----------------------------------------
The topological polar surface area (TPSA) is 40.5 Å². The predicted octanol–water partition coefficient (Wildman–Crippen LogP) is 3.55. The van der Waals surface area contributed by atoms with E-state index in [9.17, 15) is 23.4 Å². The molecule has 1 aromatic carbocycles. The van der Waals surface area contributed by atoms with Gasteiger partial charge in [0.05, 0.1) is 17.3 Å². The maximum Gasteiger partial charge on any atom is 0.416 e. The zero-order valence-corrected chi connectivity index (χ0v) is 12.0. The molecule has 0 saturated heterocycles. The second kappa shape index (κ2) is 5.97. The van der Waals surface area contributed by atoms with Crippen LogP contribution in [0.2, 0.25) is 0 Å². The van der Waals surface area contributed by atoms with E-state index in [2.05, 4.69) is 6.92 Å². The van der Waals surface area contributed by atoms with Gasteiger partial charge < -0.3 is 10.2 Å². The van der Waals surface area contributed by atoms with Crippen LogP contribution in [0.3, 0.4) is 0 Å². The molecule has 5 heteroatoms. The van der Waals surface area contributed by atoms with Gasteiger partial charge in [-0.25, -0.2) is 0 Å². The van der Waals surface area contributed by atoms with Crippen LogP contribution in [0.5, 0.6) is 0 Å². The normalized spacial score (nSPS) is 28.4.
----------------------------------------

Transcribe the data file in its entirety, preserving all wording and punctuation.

The topological polar surface area (TPSA) is 40.5 Å². The predicted octanol–water partition coefficient (Wildman–Crippen LogP) is 3.55. The van der Waals surface area contributed by atoms with E-state index in [9.17, 15) is 23.4 Å². The molecule has 1 aromatic carbocycles. The van der Waals surface area contributed by atoms with Gasteiger partial charge in [0.05, 0.1) is 17.3 Å². The maximum Gasteiger partial charge on any atom is 0.416 e. The zero-order valence-corrected chi connectivity index (χ0v) is 12.0. The molecule has 0 saturated heterocycles. The second kappa shape index (κ2) is 5.97. The van der Waals surface area contributed by atoms with Crippen LogP contribution in [0.2, 0.25) is 0 Å². The van der Waals surface area contributed by atoms with E-state index in [2.05, 4.69) is 6.92 Å². The van der Waals surface area contributed by atoms with Gasteiger partial charge < -0.3 is 10.2 Å². The van der Waals surface area contributed by atoms with Crippen LogP contribution in [0.3, 0.4) is 0 Å². The molecule has 5 heteroatoms. The van der Waals surface area contributed by atoms with Gasteiger partial charge in [-0.25, -0.2) is 0 Å². The van der Waals surface area contributed by atoms with Crippen LogP contribution in [0.5, 0.6) is 0 Å². The normalized spacial score (nSPS) is 28.4.